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December 15, 2003 - 1:18 a.m.

My Saddam Soapbox

Obligatory Observations About The Capture
of Madman Saddam

So, we got him, huh? Good!

I don’t know quite what to feel about the past, present and future of Iraq, so I’m going to see what happens if I try to actually organize my heart and mind as I type. Excuse me if I meander a bit, you don’t mind, do ya? Thought not…


I believed at first, really truly believed, that Saddam Hussein was somehow, in some way materially supportive of Al Qaida and therefore eventually would receive some fair share of blame for September 11th. I assumed we’d eventually uncover evidence of major financial support of terrorism in general, training of terrorists, and possible direct support of Bin Laden’s Crew itself. The arguments about Weapons of Mass Destruction were merely more fuel for the fire of our ire, and deep down I was one of those who wanted to seriously punish anyone who helped make September 11th a day of mourning.

I have my Hawkish side, but I also have my Dovish side.

I’ve always been gravely concerned about the possibility of punishing the innocent unjustly, about taking inappropriate action where cause is not properly proven, and about keeping innocents as free from harm as humanly possible, as much as modern warfare allows, anyway. We’ve made tremendous progress in waging a “humane war”, but the phrase will always be oxymoronic.

Anyway here is an example of my hawkish and dovish sides coexisting, an excerpt from an email I sent to friends and family 2 years ago that I called “Just A New Yorker.”

Thursday, September 13, 2001

In this time of grief and outrage, I would like to take a moment to remind New Yorkers, Americans and our global community about the value and diversity of people.

I would like everyone to reflect on this: there are many more qualities that make us alike than make us different.

Whether Muslim, Jew, Christian, Hindu, or many many other backgrounds, the specifics of our belief systems are very different but the messages to heart are ultimately messages of love and tolerance.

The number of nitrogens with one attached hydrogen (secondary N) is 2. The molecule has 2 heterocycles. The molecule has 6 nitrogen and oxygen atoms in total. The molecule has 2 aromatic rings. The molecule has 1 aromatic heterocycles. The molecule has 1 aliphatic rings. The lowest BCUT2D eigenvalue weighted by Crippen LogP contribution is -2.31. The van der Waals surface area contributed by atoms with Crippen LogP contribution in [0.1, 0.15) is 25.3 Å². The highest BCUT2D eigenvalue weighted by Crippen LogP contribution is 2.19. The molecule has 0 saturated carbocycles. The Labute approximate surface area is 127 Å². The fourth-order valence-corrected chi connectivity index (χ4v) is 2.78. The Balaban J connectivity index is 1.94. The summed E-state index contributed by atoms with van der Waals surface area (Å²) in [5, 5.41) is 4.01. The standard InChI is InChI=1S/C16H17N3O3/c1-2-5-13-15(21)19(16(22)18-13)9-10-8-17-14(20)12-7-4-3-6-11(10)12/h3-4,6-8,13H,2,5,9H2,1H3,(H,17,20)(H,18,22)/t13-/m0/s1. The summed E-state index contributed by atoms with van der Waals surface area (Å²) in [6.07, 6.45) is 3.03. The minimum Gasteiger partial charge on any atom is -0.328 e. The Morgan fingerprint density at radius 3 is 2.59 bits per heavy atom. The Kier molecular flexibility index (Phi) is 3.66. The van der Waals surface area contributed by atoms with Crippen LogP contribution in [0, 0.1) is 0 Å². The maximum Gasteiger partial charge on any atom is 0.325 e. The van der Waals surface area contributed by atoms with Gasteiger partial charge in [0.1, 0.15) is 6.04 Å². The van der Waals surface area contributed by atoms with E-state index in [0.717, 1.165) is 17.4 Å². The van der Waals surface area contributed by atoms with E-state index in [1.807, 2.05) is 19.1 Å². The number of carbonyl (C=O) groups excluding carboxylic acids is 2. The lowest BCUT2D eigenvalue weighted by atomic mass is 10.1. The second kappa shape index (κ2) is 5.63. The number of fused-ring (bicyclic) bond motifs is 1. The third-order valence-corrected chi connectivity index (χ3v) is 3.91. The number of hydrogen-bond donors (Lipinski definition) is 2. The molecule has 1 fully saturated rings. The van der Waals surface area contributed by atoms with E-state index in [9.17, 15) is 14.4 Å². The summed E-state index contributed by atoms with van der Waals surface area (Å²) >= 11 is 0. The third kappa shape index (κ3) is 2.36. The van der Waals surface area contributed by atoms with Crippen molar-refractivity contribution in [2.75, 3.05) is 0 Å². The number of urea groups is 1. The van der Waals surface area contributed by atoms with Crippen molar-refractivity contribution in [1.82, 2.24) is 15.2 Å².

I am no expert on religion, and was raised Roman Catholic, but I do know that suicide and murder go expressly against Muslim beliefs. If (IF IF IF) the cowards who perpetrated this horror profess to come from a Muslim background, this is NO REFLECTION whatsoever on those who hold those beliefs to heart, any more than the religious backgrounds of John Wilkes Booth, Lee Harvey Oswald or Sirhan Sirhan in any way shaped their actions.

Please believe this and act accordingly; don't punish the innocent masses or individuals for the actions of sick extremists. (oh, but please DO punish those who are guilty as we have never punished before...)

Let's rise above our differences, whatever they may be, and concentrate on the many ways our world of diverse peoples are actually alike.

-Larry Steller, just a New Yorker

Even with the pain of that horrid day freshly throbbing, my main concern was that we do not over-react.


In the beginning I was extremely supportive of Bush’s War in Iraq, as were most I know, while worrying that the rest of the world “didn’t get it.” I especially regret IM arguments with my buddy Azamin in Malaysia about the Justness of Our Cause. Now I kind of feel like a fool.

See, I now understand that we really have been lied to and manipulated as a country. This action wasn’t really about justice, about revenge on those responsible for 9/11, about liberating oppressed peoples or even about WMD (as I believed), nor do I feel it was A War For Oil as many doves argued (if that was The Real Reason, there were cheaper ways for us to illegally get oil, up to even buying it from Saddam himself).

My current thinking is that Bush manufactured reasons for going to war simply to take care of Daddy’s unfinished business, to correct his father’s failure and turn it into a belated triumph. In short, it was personal.